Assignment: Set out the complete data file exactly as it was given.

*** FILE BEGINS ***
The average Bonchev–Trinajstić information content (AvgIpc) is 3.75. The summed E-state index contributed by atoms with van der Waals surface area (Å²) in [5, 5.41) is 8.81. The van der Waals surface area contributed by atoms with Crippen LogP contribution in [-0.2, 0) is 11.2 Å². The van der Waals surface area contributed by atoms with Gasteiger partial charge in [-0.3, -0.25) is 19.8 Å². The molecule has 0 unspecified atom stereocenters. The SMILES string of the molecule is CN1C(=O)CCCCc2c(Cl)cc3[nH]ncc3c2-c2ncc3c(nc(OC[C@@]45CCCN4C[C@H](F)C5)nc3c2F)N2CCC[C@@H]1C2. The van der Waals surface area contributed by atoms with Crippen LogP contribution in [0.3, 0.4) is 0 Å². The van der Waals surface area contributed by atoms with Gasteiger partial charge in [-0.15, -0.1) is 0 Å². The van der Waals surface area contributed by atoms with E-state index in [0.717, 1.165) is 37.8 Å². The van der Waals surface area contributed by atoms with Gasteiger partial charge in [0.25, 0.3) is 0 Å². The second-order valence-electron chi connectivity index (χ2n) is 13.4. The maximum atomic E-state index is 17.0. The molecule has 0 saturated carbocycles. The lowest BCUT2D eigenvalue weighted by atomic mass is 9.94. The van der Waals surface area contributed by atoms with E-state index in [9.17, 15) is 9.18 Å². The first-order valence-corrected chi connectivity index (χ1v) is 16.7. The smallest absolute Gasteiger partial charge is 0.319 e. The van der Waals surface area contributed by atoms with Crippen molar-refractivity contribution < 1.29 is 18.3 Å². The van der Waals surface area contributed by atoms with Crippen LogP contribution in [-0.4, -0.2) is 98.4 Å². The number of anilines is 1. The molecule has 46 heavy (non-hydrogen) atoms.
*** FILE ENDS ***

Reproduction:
The average Bonchev–Trinajstić information content (AvgIpc) is 3.75. The summed E-state index contributed by atoms with van der Waals surface area (Å²) in [5, 5.41) is 8.81. The van der Waals surface area contributed by atoms with Crippen LogP contribution in [-0.2, 0) is 11.2 Å². The van der Waals surface area contributed by atoms with Gasteiger partial charge in [-0.3, -0.25) is 19.8 Å². The molecule has 0 unspecified atom stereocenters. The SMILES string of the molecule is CN1C(=O)CCCCc2c(Cl)cc3[nH]ncc3c2-c2ncc3c(nc(OC[C@@]45CCCN4C[C@H](F)C5)nc3c2F)N2CCC[C@@H]1C2. The van der Waals surface area contributed by atoms with Crippen LogP contribution in [0.3, 0.4) is 0 Å². The van der Waals surface area contributed by atoms with Gasteiger partial charge in [-0.15, -0.1) is 0 Å². The van der Waals surface area contributed by atoms with E-state index in [0.717, 1.165) is 37.8 Å². The van der Waals surface area contributed by atoms with Gasteiger partial charge in [0.25, 0.3) is 0 Å². The second-order valence-electron chi connectivity index (χ2n) is 13.4. The maximum atomic E-state index is 17.0. The molecule has 0 saturated carbocycles. The lowest BCUT2D eigenvalue weighted by atomic mass is 9.94. The van der Waals surface area contributed by atoms with E-state index in [9.17, 15) is 9.18 Å². The first-order valence-corrected chi connectivity index (χ1v) is 16.7. The smallest absolute Gasteiger partial charge is 0.319 e. The van der Waals surface area contributed by atoms with Crippen molar-refractivity contribution < 1.29 is 18.3 Å². The van der Waals surface area contributed by atoms with Crippen LogP contribution in [-0.4, -0.2) is 98.4 Å². The number of anilines is 1. The molecule has 46 heavy (non-hydrogen) atoms.